10. In combination with an electrical circuit for locating foreign metal- bodies in living tissue which includes a multi-vibrator and a crystal oscillator connected through the medium of a mixer tube, the use of a negative transconductance type of oscillator to provide a stable reference frequency for the output of said multivibrator.

11. In combination in an electrical circuit for locating foreign metal bodies in living tissue Which includes a plurality of sources of oscillations and means for mixing the frequencies of said oscillations to produce an audible beat note, the use of a negative transconductance type of oscillator to provide a harmonic component to be mixed with the frequency of said other oscillator, whereby a small change in the fundamental frequency of said negative transconductance type oscillator will produce a relatively great change in the frequency of the harmonic mixed with the frequency of said other oscillator. 12. An electronic surgical metal body locator comprising, a crystal oscillator, and a negative transconductance oscillator, both feeding into a mixer stage, and a high frequency indicator, the electronic tube elements of the crystal oscillator and the electronic tube elements of the mixer being enclosed in a single envelope, said high frequency indicator being connected to the plate included in the said electronic tube elements of the mixer to indicate the' frequency of the output beat signal resulting from the mixing of the frequency of said crystal oscillator with the harmonic of said negative transconductance oscillator.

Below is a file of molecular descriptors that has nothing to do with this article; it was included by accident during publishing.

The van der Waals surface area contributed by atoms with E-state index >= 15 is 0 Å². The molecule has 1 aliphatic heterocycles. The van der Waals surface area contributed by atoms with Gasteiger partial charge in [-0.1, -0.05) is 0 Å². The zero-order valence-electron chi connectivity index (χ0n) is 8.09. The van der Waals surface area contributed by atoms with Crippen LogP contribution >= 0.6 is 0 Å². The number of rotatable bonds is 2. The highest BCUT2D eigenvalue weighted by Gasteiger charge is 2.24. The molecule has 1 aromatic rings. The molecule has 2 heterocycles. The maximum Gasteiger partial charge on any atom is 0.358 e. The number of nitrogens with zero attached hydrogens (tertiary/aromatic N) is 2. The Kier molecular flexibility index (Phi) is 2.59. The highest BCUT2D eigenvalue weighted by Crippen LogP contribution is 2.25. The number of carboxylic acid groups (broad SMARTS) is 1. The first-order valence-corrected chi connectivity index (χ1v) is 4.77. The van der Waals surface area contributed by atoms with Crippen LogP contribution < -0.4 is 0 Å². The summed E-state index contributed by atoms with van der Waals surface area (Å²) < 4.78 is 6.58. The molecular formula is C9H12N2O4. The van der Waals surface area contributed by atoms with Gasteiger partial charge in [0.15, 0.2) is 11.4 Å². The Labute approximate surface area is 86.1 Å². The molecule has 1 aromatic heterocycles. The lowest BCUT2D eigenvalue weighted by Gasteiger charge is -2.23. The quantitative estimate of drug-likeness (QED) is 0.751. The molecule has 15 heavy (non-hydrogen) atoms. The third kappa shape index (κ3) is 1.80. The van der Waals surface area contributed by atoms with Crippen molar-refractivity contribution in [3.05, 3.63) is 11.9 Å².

DAVID M. SPEAKER.